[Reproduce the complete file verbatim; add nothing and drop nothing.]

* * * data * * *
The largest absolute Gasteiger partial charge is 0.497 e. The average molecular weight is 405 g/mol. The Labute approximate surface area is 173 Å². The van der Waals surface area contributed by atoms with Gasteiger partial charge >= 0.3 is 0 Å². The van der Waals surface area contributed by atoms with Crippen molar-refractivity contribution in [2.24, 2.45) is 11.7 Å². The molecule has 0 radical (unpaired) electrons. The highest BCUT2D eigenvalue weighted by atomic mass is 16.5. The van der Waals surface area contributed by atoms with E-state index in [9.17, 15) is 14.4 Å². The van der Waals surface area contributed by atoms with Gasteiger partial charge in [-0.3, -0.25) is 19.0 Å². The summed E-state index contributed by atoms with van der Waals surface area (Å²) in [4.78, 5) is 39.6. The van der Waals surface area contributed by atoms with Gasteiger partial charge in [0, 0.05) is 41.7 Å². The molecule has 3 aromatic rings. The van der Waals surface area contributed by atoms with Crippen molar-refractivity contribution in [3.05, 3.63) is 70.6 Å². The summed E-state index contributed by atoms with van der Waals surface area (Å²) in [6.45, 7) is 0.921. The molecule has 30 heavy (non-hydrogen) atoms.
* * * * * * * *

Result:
The largest absolute Gasteiger partial charge is 0.497 e. The average molecular weight is 405 g/mol. The Labute approximate surface area is 173 Å². The van der Waals surface area contributed by atoms with Gasteiger partial charge >= 0.3 is 0 Å². The van der Waals surface area contributed by atoms with Crippen molar-refractivity contribution in [2.24, 2.45) is 11.7 Å². The molecule has 0 radical (unpaired) electrons. The highest BCUT2D eigenvalue weighted by atomic mass is 16.5. The van der Waals surface area contributed by atoms with E-state index in [9.17, 15) is 14.4 Å². The van der Waals surface area contributed by atoms with Gasteiger partial charge in [-0.3, -0.25) is 19.0 Å². The summed E-state index contributed by atoms with van der Waals surface area (Å²) in [4.78, 5) is 39.6. The van der Waals surface area contributed by atoms with Gasteiger partial charge in [0, 0.05) is 41.7 Å². The molecule has 3 aromatic rings. The van der Waals surface area contributed by atoms with Crippen molar-refractivity contribution in [3.05, 3.63) is 70.6 Å². The summed E-state index contributed by atoms with van der Waals surface area (Å²) in [6.45, 7) is 0.921. The molecule has 30 heavy (non-hydrogen) atoms.